How to Fix a Slow Power Window on a Toyota

Updated February 21, 2017

Power windows in Toyota products use an electric motor to turn a window regulator; this motor can wear out slowly, or become saturated with moisture and operate slowly. Replacement will usually correct the problem, although in some rare instances moisture in the switch assembly has been known to mimic problems with the motor. The average backyard mechanic can correct a slow motor condition on a Toyota in about an hour.

Check the fuses for blown filaments by removing the fuse panel door and inspecting each fuse relative to the window operation. The fuses will be marked, and several could interrupt or cause problems with the electric motor that drives the window regulator inside the door. Replace any fuses that do not seat correctly or have blown filaments by pulling them out of the fuse socket and replacing them with new units.

Remove the switch assembly from the door panel by prying up one corner or side with a screwdriver, then pulling the assembly free. Most Toyotas use "pop-in" switches, which are removed in this manner. Place the voltage tester's positive terminal onto the positive contact in the switch (typically the terminal that is activated by pressing the switch) and ground the negative terminal of the voltage tester to the body of the car. Most testers come with clips, making this easy. Press the switch and watch the voltage on the display. The voltage should be 12 volts, and less means that the proper amount of energy is not making it past the switch. This could be due to moisture or a switch malfunction. Replace the switch by replacing the entire assembly at once, pulling the wiring harness adaptor plug from the rear and pressing it into a new assembly. Press this assembly into the door panel and test the window.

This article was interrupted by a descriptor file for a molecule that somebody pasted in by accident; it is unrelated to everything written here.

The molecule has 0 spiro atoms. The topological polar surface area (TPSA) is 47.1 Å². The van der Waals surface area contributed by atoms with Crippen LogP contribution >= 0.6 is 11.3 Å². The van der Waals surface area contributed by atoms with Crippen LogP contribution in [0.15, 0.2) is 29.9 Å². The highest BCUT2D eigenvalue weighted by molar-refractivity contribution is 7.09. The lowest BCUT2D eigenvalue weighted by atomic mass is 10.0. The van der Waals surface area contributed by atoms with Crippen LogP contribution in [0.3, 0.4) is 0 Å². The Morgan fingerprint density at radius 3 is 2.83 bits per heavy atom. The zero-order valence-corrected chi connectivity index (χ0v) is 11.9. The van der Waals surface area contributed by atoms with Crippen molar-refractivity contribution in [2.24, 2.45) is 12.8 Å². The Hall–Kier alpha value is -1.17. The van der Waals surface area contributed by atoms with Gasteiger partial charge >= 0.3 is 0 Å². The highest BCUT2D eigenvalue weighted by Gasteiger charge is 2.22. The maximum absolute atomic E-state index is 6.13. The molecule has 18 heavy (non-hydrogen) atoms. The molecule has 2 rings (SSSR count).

Replace the window motor by removing the door panel and unbolting the motor from the window regulator. This procedure differs with each model, but the standardised method of removal is to turn the arm rest bolts and interior door handle screws counterclockwise, then pull the panel away from the plastic pop rivets that hold it to the metal. Place the panel away from the work area. Locate the window motor, usually at the lower right of the window regulator. Remove it by unplugging it from the wiring harness, then turning the mount bolts counterclockwise. The motor will slide out from the regulator gears, and can be replaced with a new one.

Check the battery charge with the voltage tester, or more advanced equipment available at auto parts stores. A low battery, or a battery that is about to fail, can cause a slow window if the engine is not turned on. The amperage required to power the window will tax the battery beyond its ability to provide electricity. The repair is to replace the battery with a new unit, disconnecting the terminal bolts counterclockwise, then pulling the battery out of its mounting harness. The amount of power required to start the Toyota exceeds the window's power usage, so a quick test is to attempt to start the car. If it will not start, the battery may be at fault.


Disconnect the battery before making physical electrical repairs to the car.


Use extreme caution when working with a car's electrical system.

Things You'll Need

  • Socket set
  • Screwdrivers
  • Compressed air
  • Voltage tester
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About the Author

Eli Laurens is a ninth-grade physics teacher as well as a computer programmer and writer. He studied electrical engineering and architecture at Southern Polytechnic University in Marietta, Ga., and now lives in Colorado.